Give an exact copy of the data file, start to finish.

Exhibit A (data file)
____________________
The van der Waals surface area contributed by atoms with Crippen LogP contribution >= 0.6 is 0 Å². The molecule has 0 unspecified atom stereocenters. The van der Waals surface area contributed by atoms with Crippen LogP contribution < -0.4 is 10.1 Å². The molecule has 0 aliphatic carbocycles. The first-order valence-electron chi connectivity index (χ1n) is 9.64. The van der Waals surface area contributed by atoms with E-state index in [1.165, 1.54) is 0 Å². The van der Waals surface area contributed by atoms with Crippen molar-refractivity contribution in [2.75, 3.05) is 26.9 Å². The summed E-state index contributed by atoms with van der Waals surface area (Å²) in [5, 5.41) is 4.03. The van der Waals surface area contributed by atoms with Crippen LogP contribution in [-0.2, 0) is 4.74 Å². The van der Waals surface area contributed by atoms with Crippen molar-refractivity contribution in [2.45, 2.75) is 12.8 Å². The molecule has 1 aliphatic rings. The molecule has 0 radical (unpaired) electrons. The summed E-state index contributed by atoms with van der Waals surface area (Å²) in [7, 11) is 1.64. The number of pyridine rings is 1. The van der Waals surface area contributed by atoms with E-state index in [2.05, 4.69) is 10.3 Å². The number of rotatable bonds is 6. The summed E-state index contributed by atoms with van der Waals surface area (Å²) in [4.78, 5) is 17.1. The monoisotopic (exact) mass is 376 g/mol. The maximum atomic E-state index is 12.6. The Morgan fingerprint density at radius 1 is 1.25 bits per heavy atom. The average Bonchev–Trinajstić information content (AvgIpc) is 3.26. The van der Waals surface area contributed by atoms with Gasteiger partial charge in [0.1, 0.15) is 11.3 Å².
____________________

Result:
The van der Waals surface area contributed by atoms with Crippen LogP contribution >= 0.6 is 0 Å². The molecule has 0 unspecified atom stereocenters. The van der Waals surface area contributed by atoms with Crippen LogP contribution < -0.4 is 10.1 Å². The molecule has 0 aliphatic carbocycles. The first-order valence-electron chi connectivity index (χ1n) is 9.64. The van der Waals surface area contributed by atoms with E-state index in [1.165, 1.54) is 0 Å². The van der Waals surface area contributed by atoms with Crippen molar-refractivity contribution in [2.75, 3.05) is 26.9 Å². The summed E-state index contributed by atoms with van der Waals surface area (Å²) in [5, 5.41) is 4.03. The van der Waals surface area contributed by atoms with Crippen LogP contribution in [-0.2, 0) is 4.74 Å². The van der Waals surface area contributed by atoms with Crippen molar-refractivity contribution in [2.45, 2.75) is 12.8 Å². The molecule has 1 aliphatic rings. The molecule has 0 radical (unpaired) electrons. The summed E-state index contributed by atoms with van der Waals surface area (Å²) in [7, 11) is 1.64. The number of pyridine rings is 1. The van der Waals surface area contributed by atoms with E-state index in [2.05, 4.69) is 10.3 Å². The number of rotatable bonds is 6. The summed E-state index contributed by atoms with van der Waals surface area (Å²) in [4.78, 5) is 17.1. The monoisotopic (exact) mass is 376 g/mol. The maximum atomic E-state index is 12.6. The Morgan fingerprint density at radius 1 is 1.25 bits per heavy atom. The average Bonchev–Trinajstić information content (AvgIpc) is 3.26. The van der Waals surface area contributed by atoms with Gasteiger partial charge in [0.1, 0.15) is 11.3 Å².